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  • Sandy
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4.8 out of 5 stars44
4.8 out of 5 stars
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64 of 65 people found the following review helpful
on 29 May 2007
I was late in developing my music tastes and at 16 first heard Led Zep's Battle of Evermore and asked who is this female singer? Then I bought "Sandy" and the songs captured everything I wanted to hear in an album. Each track is perfect. Linda Thompson on backing vocals on the Dylan track and then multi tracking her own voice on "Quiet Joys of Brotherhood" and Dave Swarbrick's solo violin, not to mention Richard Thompson's guitar work. What could be better and the production is a great credit to Trevor Lucas. "The Lady" I have several versions and am amazed that it is not more covered by other artists like "Who knows where the time goes?"

It is far the best album that Sandy ever made being my favourite yet the others are of outstanding quality that should not be missed.

Listen to "Listen Listen" and then the French version "Ecoute Ecoute" and the performance does not change, try the former with a bottle of English wine Three Choirs and the latter with Cote du Duras.

This album took me onto Fairport including "Holidays" and "Rising for the moon" and more Sandy Denny and more Fairport without her. So I am forever grateful for buying this album back in 1978 and now again remastered with bonus tracks.

Recently I heard Simon Nicol performing an excellent version of "Who knows where the time goes?" and I hope that he will look at Sandy's other songs and champion these as well. You cannot replace her but you can leave it to her band mates to do her songs the justice they deserve in her untimely absence.

I am very surprised that the BBC have not yet dedicated a program about her life and music which is long long overdue.

So buy this CD and her others with and without Fairport and not to mention the brilliant and outstanding Fotheringay.
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23 of 23 people found the following review helpful
VINE VOICEon 22 January 2002
Is it really so long since this gem first appeared? Sandy's voice still send shivers up my spine. Here she is accompanied by a high-quality group of musicians - Richard Thompson, Dave Swarbrick, Pat Donaldson, Timi Donald, Pete Kleinow and John Bundrick - supplemented by string and brass sections. Of the ten tracks, Sandy wrote eight, the balance being Bob Dylan's "Tomorrow is a Long Time" and Richard Farina's "Quiet Joys of Brotherhood". The latter has a traditional tune arranged by Sandy and is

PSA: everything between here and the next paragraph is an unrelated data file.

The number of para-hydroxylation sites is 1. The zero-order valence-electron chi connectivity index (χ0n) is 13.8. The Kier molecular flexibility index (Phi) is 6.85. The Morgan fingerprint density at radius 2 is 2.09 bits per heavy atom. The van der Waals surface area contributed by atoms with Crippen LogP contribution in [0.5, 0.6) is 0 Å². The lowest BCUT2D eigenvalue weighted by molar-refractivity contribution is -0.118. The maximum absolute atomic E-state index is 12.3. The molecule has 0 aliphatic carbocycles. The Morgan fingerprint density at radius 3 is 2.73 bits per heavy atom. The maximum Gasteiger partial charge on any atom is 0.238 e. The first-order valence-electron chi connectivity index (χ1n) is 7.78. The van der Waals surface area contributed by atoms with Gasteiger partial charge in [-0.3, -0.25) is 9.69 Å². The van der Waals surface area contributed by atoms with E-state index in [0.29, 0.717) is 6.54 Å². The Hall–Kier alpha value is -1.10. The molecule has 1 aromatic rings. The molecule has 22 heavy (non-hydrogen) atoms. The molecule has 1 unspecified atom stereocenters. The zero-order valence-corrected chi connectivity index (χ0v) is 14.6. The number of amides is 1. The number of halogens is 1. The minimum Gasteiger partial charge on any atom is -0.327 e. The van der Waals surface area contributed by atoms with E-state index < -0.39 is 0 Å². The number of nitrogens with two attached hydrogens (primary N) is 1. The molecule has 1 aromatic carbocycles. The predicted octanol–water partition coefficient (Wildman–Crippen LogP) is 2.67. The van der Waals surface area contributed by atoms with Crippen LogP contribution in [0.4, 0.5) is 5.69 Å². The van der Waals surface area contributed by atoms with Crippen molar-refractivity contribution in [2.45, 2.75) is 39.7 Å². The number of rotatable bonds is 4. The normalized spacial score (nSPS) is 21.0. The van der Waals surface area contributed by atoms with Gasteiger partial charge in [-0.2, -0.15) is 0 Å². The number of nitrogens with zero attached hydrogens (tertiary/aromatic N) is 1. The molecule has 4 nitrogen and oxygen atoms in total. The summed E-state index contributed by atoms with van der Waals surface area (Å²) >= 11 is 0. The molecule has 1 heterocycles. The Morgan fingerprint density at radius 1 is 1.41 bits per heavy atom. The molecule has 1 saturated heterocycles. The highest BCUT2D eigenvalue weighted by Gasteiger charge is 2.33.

notable for Linda Peters' harmony singing and a lyrical Swarb violin solo. This, "Listen, Listen" and "It'll take a Long Time" are for me the outstanding tracks on a delicious album.
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36 of 37 people found the following review helpful
VINE VOICEon 13 December 2007
Listening to Sandy Denny's voice makes you realise how much the music industry short-changes us these days. Sublime and unaffected, young yet embedded with wisdom, it sweeps you away like none of today's wannabes ever will. 'Sandy' also benefits from first class arrangements, production and musicianship, with Richard Thompson and Dave Swarbrick adding valuable guitar and violin respectively. Sneaky Pete contributes some of his best pedal steel playing too, lending a country tinge to some of the tracks. By and large, this is folk at the edge of rock. 'It'll Take A Long Time' is an expansive, epic opening, while Denny's take on 'Tomorrow Is A Long Time' is one of the best Dylan covers you'll hear.

There are many breathtaking passages, such as the multi-tracked vocal on 'Quiet Joys Of Brotherhood,' unaccompanied until the momentous pause at which Dave Swarbrick takes over. The mandolin landscape of 'Listen Listen' is another. All but two of the songs are Denny's own. While they're all very good, it's the manner of their execution that gives this album an extra edge. If Celine, Mariah or Whitney is the extent of your female vocal experience, buy this and discover what a great artist really is.
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15 of 15 people found the following review helpful
on 15 April 2009
Its not often you get all reviewers lining up in perfect harmony, but Sandy and this album deserve it.'Sandy' is sheer beauty, exceeding all expectations.If you simply love great music, without any silly and unecessary categorisations (folk, rock etc)buy this album, it can truly be called genius (unspun).
One of the greatest voices ever comes together with a beautiful set of songs.
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6 of 6 people found the following review helpful